I must admit I never thought it would take 3 parts to walk through this process. As I started to write I found myself leaving out what I thought were important steps in the process. So in an attempt to find a balance between providing the details you have been asking about but also trying not to overwhelm, here we are at part 3.
After getting the carcass assembled it was time to move on to the fold down playstations. Like I mentioned in part 1 I wanted to focus on standardizing the playstations to provide a more aesthetically pleasing appearance when the table is closed up. While the design’s focal point is the radiused corners, it is the playstations that make this a great gaming table. The premise seemed pretty easy at first glance but got a little more complicated as I progressed. It took several attempts to get the correct angle, height, and hinge length to get the playstations to fold down properly, line up, and maintain their integrity when closed. After figuring out the correct orientation for the pivot plates I had to make 10 sets of them. The fold-down shelf is attached to the top of these pivot plates with half-blind dovetails so that meant 20 dovetails needed to be cut also.
With the fold downs completed it was time to move on to the drawers. In my design, every workstation gets a drawer. In this case, we decided to use Cherry as an accent wood so I constructed the drawer box sides and back out of Cherry and connected them to the front with a through dovetail to highlight the accent. The drawers are already pretty small so there is no type of glide used. I am not a fan of wood on wood sliding regardless of how small the parts are so I lined the bottom of the drawer sides with a convex tape that reduces friction and will help ensure the piece last for generations.
Next, I moved onto the false fronts. These can also double as a shelf when installed into the rail attachment groove in the side rail. Again keeping in mind the importance of grain continuity all of the fronts along each side and end were cut from the same board. These false fronts snap in and out via spring loaded bullet pins that fit into an accommodating groove on the side of the false fronts. All that was left to do was to route the profile that we use for our rail attachment system and the fronts were completed.
The only milling process left was to make the leaves. I left the glued up panels in their rough stage until it was time to make the leaves. I prefer to mill the leaves and get them sealed on the same day to help reduce any possible wood movement. The first step was to flatten the panels and reduce their thickness to ⅞”. Then with the table closed up I measured for the leaf length and cut them to size. At this point, I have a very good feel for the color and graining of the table and leaves. It is important to the finished product to layout the leaves on top of the table and arrange them for the best grain appearance and color matching. After labeling the order of the leaves I trimmed them to width and milled the tongue and grooves. At this point, all of the major construction has been completed and it is time to start the finishing process.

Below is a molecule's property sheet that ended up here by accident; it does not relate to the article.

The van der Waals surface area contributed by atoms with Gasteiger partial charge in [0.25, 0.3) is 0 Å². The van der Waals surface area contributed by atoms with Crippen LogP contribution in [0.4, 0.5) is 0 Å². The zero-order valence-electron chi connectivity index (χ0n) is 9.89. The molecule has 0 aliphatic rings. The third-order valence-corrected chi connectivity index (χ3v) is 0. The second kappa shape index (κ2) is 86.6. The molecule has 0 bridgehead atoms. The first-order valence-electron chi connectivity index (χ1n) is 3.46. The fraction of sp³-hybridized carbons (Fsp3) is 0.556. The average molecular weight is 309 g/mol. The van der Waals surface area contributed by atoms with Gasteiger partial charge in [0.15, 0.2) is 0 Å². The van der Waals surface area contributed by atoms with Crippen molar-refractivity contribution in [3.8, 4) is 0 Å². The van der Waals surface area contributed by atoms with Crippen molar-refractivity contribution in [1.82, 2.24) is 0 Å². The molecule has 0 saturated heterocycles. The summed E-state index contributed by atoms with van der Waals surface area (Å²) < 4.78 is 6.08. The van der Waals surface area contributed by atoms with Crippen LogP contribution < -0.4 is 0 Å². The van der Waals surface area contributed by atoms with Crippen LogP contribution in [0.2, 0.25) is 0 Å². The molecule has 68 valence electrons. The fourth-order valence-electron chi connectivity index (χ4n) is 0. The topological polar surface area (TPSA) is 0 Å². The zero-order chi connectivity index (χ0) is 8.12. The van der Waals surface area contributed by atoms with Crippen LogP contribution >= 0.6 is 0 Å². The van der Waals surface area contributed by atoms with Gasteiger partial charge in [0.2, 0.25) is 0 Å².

At the end of construction, I was at about 100 hours into the table which left me about 20 hours for finishing if my initial time projection was correct.
Finishing always starts with every woodworker’s favorite pastime of sanding…not really everyone’s favorite. Every individual part of the table was sanded to 150 grit before it was installed on the table. I have found it can dramatically reduce the time spent on final sanding if each piece is sanded prior to assembly. I am often asked how fine a grit should a piece be sanded to before applying the finish. There is not a standard answer but most people will say to at least 220 grit if you are going to remove any visible scratches. Really the answer is dependent upon a number of factors including wood species, type of finish to be applied, and use of the piece. In this case, I only needed to sand down one more step to 220 grit. Historically I typically spend about 10% of the total build time just on this finish sanding stage, about 12 hours in this case.
Finally, it was time to move on to the true finishing stage. Being that this table was Sapele with a Natural finish the next step was to oil the entire table with Danish Oil. This is a step that very few people take the time or effort for but really enhances the grain characteristics of the Sapele. I won’t go too deep into the process but you can view a video of the process HERE. After applying the oil the table needs to set for several days and I continue to wipe it down daily during this time. After the oil has had time to set I went over any rough spots with an abrasive pad and prepared to apply 2 coats of sealer, sanding in between. After the second coat has dried the entire table is sanded with 320 grit sanding sponges and sent off to the finishing booth for its top coat. We use a 2K Polyurethane with a satin finish on all of our tables. You can read more about it in a previous blog found HERE. About another hour to install the hardware and the table was completed and ready for delivery.
As always feel free to ask any questions or post any comments.